Q. I've heard that the Talmud dictates how to invest money. Does Jewish law really dictate individual investment policy?
A. The Sages of the Talmud gave a great deal of useful practical advice, together with the spiritual motivation, and one issue they discuss is investment. One prominent theme is diversification to cope with risk. A Midrash learns this principle from the conduct of the patriarch Yaakov, who when threatened with attack divided his family into two camps:
Rav Chiya Rabba said, the Torah teaches right conduct, that a person shouldn't place all his money in a single position. From whom do we learn? From Yaakov, as it is said, "And he divided the people with him, and the flocks and the herds and the camels into two camps, and he said, If Esau falls upon one camp and smites it, the camp will remain will escape". (Genesis 32:8-9) (1)
Even more specific advice is found in the following Talmudic passage:
And Rebbe Yitzchak said: A person should always have his money at hand, as it is written (Deuteronomy 14:?) "And bind the money in your hand". And Rebbe Yitzchak said, A person should always divide his money into three: one third in land, one third in commerce, and one third at hand. (2)
The Maharsha (a well-known commentary on the stories of the Talmud, from the 17th century) explains the financial logic of this division based on principles we are familiar with today: Land is safe because it can never lose all its value, but its return is also low. Commerce has the highest return but also the highest risk. Finally, some money must be left liquid for unexpected exigencies.
However, it is clear from the various commentators that the "three thirds" idea is not a hard and fast rule, but rather an application of the general principle to diversify investments considering long-term safety, long-term return, and immediate needs and opportunities. The rabbis were not in the business of giving investment tips, but rather of placing our monetary affairs in the context of a total religious lifestyle.
Specifically, prudent investment is part of a broader religious ideal of temperance, prudence, and generally adopting a long-term approach to planning our life. Maimonides explains:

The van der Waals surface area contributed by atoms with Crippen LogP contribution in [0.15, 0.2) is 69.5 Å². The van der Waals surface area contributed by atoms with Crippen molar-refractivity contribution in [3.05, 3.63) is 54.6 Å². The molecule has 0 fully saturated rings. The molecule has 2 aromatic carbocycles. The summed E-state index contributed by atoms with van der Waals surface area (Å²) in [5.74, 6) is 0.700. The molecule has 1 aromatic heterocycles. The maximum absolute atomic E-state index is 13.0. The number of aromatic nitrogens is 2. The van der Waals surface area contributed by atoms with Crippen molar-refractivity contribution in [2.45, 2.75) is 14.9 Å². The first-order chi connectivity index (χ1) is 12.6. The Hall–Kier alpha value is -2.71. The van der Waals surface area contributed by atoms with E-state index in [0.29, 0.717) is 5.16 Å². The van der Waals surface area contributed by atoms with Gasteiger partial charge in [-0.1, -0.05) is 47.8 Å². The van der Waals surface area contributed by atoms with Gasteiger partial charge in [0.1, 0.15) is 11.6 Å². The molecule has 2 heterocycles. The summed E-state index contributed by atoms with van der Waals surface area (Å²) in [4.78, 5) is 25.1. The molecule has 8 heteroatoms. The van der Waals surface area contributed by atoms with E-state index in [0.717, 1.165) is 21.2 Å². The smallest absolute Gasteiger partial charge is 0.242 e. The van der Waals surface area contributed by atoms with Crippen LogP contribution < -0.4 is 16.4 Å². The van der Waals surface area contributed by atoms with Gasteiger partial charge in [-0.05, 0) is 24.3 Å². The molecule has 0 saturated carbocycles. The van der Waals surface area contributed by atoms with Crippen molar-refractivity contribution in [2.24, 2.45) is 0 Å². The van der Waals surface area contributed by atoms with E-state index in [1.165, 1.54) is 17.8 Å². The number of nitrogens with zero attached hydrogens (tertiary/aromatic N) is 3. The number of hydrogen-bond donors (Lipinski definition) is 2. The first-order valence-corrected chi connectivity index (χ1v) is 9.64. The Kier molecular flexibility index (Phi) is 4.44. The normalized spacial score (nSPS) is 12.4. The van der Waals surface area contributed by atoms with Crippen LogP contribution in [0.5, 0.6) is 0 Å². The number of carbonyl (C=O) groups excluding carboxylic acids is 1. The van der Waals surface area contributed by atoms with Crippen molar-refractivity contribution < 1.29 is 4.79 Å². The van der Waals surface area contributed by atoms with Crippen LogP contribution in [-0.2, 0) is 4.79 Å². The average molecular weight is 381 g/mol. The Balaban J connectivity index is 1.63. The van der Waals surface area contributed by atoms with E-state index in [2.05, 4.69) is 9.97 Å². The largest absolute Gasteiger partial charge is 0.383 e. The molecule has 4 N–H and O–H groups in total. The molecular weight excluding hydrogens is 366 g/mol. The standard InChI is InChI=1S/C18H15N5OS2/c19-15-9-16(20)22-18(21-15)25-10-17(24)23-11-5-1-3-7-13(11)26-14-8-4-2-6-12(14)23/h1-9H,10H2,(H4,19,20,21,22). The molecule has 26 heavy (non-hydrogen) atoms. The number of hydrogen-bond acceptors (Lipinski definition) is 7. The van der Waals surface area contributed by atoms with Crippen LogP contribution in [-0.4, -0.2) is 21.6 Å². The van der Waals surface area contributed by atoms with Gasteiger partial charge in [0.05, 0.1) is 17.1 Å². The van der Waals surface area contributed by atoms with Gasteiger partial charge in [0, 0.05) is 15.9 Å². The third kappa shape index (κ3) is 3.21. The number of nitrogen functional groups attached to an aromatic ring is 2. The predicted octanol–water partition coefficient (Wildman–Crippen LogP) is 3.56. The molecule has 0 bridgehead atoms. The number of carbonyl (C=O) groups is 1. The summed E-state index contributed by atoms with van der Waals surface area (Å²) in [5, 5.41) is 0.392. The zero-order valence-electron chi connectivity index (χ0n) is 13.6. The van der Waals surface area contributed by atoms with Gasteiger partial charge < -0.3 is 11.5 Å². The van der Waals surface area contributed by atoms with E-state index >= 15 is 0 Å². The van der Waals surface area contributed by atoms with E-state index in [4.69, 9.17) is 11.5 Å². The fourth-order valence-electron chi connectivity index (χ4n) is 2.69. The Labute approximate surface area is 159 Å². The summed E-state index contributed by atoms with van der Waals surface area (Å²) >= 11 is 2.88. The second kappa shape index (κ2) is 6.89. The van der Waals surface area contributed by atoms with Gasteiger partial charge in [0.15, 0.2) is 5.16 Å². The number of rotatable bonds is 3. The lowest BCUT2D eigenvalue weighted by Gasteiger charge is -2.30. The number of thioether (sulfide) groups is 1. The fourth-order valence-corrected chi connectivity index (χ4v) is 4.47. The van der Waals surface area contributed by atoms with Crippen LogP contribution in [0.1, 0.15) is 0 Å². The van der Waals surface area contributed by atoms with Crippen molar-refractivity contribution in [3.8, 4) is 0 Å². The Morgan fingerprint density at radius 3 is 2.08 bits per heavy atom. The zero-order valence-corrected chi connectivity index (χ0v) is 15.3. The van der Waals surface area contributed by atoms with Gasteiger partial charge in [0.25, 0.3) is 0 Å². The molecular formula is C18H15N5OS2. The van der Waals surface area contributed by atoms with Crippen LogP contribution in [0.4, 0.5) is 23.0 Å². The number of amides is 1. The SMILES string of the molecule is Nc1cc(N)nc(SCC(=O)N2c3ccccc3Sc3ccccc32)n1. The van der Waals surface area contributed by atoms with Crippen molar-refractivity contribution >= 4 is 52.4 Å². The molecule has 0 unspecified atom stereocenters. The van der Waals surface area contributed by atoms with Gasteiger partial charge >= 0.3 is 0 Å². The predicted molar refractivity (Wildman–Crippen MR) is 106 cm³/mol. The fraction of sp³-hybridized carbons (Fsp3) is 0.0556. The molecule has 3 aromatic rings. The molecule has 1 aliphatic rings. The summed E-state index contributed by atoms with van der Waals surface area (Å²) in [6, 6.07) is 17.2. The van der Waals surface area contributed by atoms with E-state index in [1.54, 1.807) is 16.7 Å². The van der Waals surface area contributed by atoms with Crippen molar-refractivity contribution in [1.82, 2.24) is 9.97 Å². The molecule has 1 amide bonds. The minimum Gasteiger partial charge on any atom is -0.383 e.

It is forbidden for a person to disown or dedicate all his property and thus become a burden on others, nor should h sell a field [a productive asset] and buy a house [for his own benefit only], or sell his house [which is durable] and buy moveable goods. Nor should he engage in commerce with the money from his house [risk his house on business ventures]. . . The general principle is that a person's goal should be to have his property succeed, to supersede that which is temporary with that which is durable, and his intention should not be to have momentary enjoyment or to benefit a little [now] and lose much [later].
As a result of the revelations following the financial crisis, many people have become aware that much of the so-called "investment industry" was not really oriented towards increasing our long-term quality of life, but rather towards the kind of behavior Maimonides condemns: making a quick buck or looking for immediate gratification. The rabbis were not interested in the details of our investment portfolio, but rather in the overall approach to life that is reflected in it.
SOURCES: (1) Midrash Bereshit Rabba on Genesis 32:8 (2) Babylonian Talmud Bava Metzia 42a (3) Maimonides' Code, Laws of Right Views, 5:12. The Hagahot Maimoniot glosses specifically relates the "three thirds" rule to this statement.